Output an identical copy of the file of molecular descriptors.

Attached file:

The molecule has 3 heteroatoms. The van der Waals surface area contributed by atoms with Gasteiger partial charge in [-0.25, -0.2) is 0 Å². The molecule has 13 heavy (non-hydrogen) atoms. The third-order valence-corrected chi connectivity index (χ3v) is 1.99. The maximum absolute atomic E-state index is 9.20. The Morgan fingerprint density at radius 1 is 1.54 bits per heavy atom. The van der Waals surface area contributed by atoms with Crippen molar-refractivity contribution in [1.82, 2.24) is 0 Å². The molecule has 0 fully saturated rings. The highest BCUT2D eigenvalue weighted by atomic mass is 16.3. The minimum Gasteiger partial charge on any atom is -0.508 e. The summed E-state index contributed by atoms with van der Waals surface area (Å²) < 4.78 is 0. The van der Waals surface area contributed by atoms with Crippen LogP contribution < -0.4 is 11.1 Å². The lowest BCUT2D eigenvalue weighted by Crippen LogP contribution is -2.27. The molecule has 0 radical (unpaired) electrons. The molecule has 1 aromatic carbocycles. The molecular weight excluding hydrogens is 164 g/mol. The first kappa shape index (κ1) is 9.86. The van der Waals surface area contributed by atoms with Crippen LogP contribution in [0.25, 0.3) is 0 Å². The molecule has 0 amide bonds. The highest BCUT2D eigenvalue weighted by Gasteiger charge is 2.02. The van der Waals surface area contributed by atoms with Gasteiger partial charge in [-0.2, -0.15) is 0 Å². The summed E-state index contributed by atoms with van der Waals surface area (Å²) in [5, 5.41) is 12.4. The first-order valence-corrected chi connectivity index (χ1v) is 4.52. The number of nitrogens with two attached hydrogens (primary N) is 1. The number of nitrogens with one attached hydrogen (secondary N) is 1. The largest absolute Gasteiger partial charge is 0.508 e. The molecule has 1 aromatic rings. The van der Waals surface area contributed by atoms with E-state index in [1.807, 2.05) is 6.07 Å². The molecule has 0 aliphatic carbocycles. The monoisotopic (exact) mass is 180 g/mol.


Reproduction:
The molecule has 3 heteroatoms. The van der Waals surface area contributed by atoms with Gasteiger partial charge in [-0.25, -0.2) is 0 Å². The molecule has 13 heavy (non-hydrogen) atoms. The third-order valence-corrected chi connectivity index (χ3v) is 1.99. The maximum absolute atomic E-state index is 9.20. The Morgan fingerprint density at radius 1 is 1.54 bits per heavy atom. The van der Waals surface area contributed by atoms with Crippen molar-refractivity contribution in [1.82, 2.24) is 0 Å². The molecule has 0 fully saturated rings. The highest BCUT2D eigenvalue weighted by atomic mass is 16.3. The minimum Gasteiger partial charge on any atom is -0.508 e. The summed E-state index contributed by atoms with van der Waals surface area (Å²) < 4.78 is 0. The van der Waals surface area contributed by atoms with Crippen LogP contribution < -0.4 is 11.1 Å². The lowest BCUT2D eigenvalue weighted by Crippen LogP contribution is -2.27. The molecule has 0 radical (unpaired) electrons. The molecule has 1 aromatic carbocycles. The molecular weight excluding hydrogens is 164 g/mol. The first kappa shape index (κ1) is 9.86. The van der Waals surface area contributed by atoms with Crippen LogP contribution in [0.25, 0.3) is 0 Å². The molecule has 0 amide bonds. The highest BCUT2D eigenvalue weighted by Gasteiger charge is 2.02. The van der Waals surface area contributed by atoms with Gasteiger partial charge in [-0.2, -0.15) is 0 Å². The summed E-state index contributed by atoms with van der Waals surface area (Å²) in [5, 5.41) is 12.4. The first-order valence-corrected chi connectivity index (χ1v) is 4.52. The number of nitrogens with two attached hydrogens (primary N) is 1. The number of nitrogens with one attached hydrogen (secondary N) is 1. The largest absolute Gasteiger partial charge is 0.508 e. The molecule has 1 aromatic rings. The van der Waals surface area contributed by atoms with E-state index in [1.807, 2.05) is 6.07 Å². The molecule has 0 aliphatic carbocycles. The monoisotopic (exact) mass is 180 g/mol.